“A man who never eats pork buns is never a whoooole man.”

As a practicing Muslim, I can’t quite agree with this quote. I can’t even marginally relate to it, having never had a pork bun in my life. I have little reason to care about it in any way. And yet, I will happily preach this quote at the drop of a hat.

Such is the power of Sleeping Dogs.

On August 14th 2012, Square Enix and United Front Games launched Sleeping Dogs, an open-world brawling adventure set in the sprawling streets of Hong Kong. As undercover detective Wei Shen, players are tasked with infiltrating the Sun on Yee, a powerful Chinese triad. Wei’s background with the triad and its now key members makes him the perfect operative — and a massive risk for the police. The line between undercover cop and hardened enforcer is thin. Fortunately, we level headed gamers were the ones to tread it.

Headache? Simply delete your head.

I mean, you saw where that was going.

Sleeping Dogs was not the first open-world crime simulator, and it was most certainly not the last (that was GTA V). Yet, the Hong-Kong-based title still stands out amongst its peers. An all-star cast, including Will Yun Lee, James Hong, Lucy Liu, and more brought its characters to life. Combat reminiscent of the Batman Arkham series but with a kung-fu twist gave Sleeping Dogs a strong identity, with grimace-inducing environmental takedowns never failing to delight. And, of course, there’s the world.

The living world, a design element especially harped on in a post-Breath of the Wild world, is present to an impressive degree for a 2012 game. Early on after the opening few missions, Wei can witness a purse snatching happen in real time. He can then chase down and beat down the petty thief, backtracking to return the purse to its rightful owner. It’s a random occurrence that doesn’t pop up often, but it’s fun to see in such an early title of the genre.

People talk, legends teach.

Where the living world truly shines, however, is the ambient dialogue. Video games have blessed us with such gems as cries of “foul BEAST!” in Bloodborne and the classic “it’s da BAT!” in the Batman Arkham series. Sleeping Dogs takes things a step further, involving the player in the ambient dialogue. If Wei drives like a menace in the streets, a visit to the hospital will have you overhear nurses concerned about a recent car accident uptick. Feeling peckish? Ice-cream vendors will flirt with Wei to get his attention. Walk through the Night Market in the starter outfit or similar, you’ll hear: “Oh my God, you got big balls walking around in THOSE clothes, aiya!” There is almost no end to the unique ways the world of Sleeping Dogs reacts to Wei and the player’s actions.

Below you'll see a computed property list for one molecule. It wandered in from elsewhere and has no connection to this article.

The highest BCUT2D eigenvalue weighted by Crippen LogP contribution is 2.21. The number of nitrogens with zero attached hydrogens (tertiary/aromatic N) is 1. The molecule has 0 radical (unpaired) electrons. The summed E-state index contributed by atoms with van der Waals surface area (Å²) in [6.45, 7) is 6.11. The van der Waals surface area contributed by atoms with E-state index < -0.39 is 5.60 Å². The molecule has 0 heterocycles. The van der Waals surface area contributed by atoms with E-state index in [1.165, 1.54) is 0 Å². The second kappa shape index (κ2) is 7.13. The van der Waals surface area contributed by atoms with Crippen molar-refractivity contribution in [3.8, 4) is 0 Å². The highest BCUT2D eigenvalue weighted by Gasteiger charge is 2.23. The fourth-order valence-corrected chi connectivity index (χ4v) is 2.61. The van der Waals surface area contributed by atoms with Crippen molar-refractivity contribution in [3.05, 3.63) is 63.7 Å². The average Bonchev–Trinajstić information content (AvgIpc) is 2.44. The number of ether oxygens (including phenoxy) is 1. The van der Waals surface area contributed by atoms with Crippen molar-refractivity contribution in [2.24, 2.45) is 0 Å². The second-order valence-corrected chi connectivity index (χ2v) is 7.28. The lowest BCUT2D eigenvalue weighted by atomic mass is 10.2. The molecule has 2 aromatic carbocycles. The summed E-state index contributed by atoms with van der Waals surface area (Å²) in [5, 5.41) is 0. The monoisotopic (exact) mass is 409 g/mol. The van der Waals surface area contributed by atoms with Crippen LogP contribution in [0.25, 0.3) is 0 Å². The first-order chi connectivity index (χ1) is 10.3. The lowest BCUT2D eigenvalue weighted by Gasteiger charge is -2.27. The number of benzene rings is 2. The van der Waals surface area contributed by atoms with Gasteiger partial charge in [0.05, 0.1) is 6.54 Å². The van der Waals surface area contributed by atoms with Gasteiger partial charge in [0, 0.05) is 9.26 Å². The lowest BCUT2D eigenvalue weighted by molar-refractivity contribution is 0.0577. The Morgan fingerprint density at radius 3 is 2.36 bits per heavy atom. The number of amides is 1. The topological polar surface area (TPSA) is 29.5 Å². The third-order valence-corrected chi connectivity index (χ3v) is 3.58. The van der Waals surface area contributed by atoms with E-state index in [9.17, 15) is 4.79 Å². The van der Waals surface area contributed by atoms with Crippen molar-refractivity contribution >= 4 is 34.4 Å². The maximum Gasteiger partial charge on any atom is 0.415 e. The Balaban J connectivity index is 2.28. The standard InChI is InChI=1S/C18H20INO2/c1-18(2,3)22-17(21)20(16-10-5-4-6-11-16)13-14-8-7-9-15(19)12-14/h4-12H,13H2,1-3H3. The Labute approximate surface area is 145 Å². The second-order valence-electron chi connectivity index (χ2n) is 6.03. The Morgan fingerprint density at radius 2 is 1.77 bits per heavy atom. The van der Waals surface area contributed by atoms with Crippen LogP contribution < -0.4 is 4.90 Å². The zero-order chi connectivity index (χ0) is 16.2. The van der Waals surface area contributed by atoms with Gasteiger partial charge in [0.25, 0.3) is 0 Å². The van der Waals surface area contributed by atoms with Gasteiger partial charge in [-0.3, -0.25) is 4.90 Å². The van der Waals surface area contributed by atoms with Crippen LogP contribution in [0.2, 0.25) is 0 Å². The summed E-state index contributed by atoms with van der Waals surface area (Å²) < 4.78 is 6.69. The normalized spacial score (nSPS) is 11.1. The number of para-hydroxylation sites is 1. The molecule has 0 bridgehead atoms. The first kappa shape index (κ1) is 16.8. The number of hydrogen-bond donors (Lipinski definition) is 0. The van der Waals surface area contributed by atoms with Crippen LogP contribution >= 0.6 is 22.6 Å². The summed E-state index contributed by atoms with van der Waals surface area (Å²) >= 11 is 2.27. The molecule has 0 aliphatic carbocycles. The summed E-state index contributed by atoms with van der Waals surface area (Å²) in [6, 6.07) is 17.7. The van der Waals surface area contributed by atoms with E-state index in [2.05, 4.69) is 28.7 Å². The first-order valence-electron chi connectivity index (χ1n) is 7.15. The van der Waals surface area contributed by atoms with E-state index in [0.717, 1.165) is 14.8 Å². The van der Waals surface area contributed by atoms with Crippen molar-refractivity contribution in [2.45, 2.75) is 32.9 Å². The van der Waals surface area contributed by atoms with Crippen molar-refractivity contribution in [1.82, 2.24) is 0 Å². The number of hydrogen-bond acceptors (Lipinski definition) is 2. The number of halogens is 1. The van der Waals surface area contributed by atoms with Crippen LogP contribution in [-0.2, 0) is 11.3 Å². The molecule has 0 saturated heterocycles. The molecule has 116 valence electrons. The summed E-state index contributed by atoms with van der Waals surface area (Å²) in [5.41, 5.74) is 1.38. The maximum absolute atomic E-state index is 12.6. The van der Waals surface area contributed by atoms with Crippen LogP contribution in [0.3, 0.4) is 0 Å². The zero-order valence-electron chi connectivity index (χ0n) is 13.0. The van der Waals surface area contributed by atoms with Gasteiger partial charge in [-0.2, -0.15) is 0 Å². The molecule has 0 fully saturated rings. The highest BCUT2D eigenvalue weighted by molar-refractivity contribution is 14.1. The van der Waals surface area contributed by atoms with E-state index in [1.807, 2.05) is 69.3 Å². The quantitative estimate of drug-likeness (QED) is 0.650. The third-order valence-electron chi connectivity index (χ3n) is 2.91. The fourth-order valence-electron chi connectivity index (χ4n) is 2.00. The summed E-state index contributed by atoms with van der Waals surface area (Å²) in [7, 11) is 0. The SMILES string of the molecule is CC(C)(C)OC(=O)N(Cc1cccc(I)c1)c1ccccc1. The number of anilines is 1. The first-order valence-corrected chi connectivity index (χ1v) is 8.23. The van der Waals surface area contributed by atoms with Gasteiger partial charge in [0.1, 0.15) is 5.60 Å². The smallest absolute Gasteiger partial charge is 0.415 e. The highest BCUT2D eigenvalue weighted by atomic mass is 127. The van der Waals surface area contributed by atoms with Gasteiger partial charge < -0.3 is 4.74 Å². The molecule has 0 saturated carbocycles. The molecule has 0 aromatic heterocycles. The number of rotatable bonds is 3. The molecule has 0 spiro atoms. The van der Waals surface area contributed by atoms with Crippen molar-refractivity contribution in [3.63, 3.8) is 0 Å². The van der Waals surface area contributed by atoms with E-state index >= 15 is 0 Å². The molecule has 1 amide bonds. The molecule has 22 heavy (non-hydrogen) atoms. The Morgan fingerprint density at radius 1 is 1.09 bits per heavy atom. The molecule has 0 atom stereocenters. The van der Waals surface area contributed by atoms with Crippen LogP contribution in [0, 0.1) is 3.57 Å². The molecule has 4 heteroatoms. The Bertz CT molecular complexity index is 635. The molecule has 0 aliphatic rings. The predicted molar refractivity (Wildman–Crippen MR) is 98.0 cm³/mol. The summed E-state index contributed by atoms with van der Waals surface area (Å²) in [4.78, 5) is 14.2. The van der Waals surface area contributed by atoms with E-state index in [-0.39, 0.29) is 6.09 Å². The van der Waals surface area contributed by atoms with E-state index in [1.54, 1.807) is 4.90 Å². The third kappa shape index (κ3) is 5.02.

Of course, the allure isn’t just in the polish. Put simply, Sleeping Dogs is downright batshit in a way that would make even Yakuza proud. The substories of Kamurocho have equals in the character quests of Hong Kong. During the escort Tiffany’s plotline, for instance, it is never established that she and Wei are dating. Following our first meeting over a karaoke date, the very next mission is catching her “cheating” with another guy. Wei gets mad, acting as if Tiffany has breached their relationship. It’d be incredibly toxic, if not for the fact that she acknowledges the cheating! Tiffany even accuses Wei of cheating too! We met fifteen minutes ago!

…maybe Tiffany wasn’t too off the mark.

Wild storylines aside, Sleeping Dogs has plenty of absurdity to offer throughout its runtime. The dialogue is engaging and dynamic; Wei’s signature greeting is also “I’m Wei Shen motherfucker.” Convenience store clerks all know and address Wei by name for some reason. The fashion options are varied and fitting for this vibrant, living city; Wei can also pull up to a triad mission in full SWAT gear and have no-one bat an eye. Combat has depth and nuance; you can also run 40 monks in a row into gongs for a whole mission. On your very first extortion run, a grocer tells Wei’s new boss Winston to shove a bok choy up his ass.

Matching its insanity is the violence of Sleeping Dogs. Environmental takedowns are but the cherry on top of this bloody cake. Wei can brutalise foes with handsaws, break legs multiple times in the same place, and slap people with fish. To kill them. With fish. The line between cop and criminal is not so much tread as it is picked up and used as a blunt instrument. The plot’s own dark turns echo the growing brutality of combat. Mrs Chu’s revenge particularly stands out as a moment that could give even the most hardened player pause. Cooking one conspirator into literal soup, the bereaved mother serves that soup to the ringleader behind her son’s murder. The rest of the scene plays out more implicitly than explicitly, but leaves a harrowing feeling all the same.

EAT UP DOGEYES.

These moments, and indeed all of Sleeping Dogs’ charming elements, still have the same impact ten years later. The story takes great twists and turns, running its stellar cast of characters through an emotional wringer. Hand-to-hand combat feels weighty and satisfying, while gunplay is brutal and quick enough to make up for its floaty nature. Collectibles are rote but satisfying to come by, and are hardly necessary to go looking for to sufficiently upgrade Wei over time. Jackie Ma is a gem of a character that you’ll never get enough of. If you’re looking for a great retro exemplar of the crime sim genre, you could do worse than where Sleeping Dogs lie.

If you’re looking for something else, well…

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Ever the accommodating guy, that Wei Shen.
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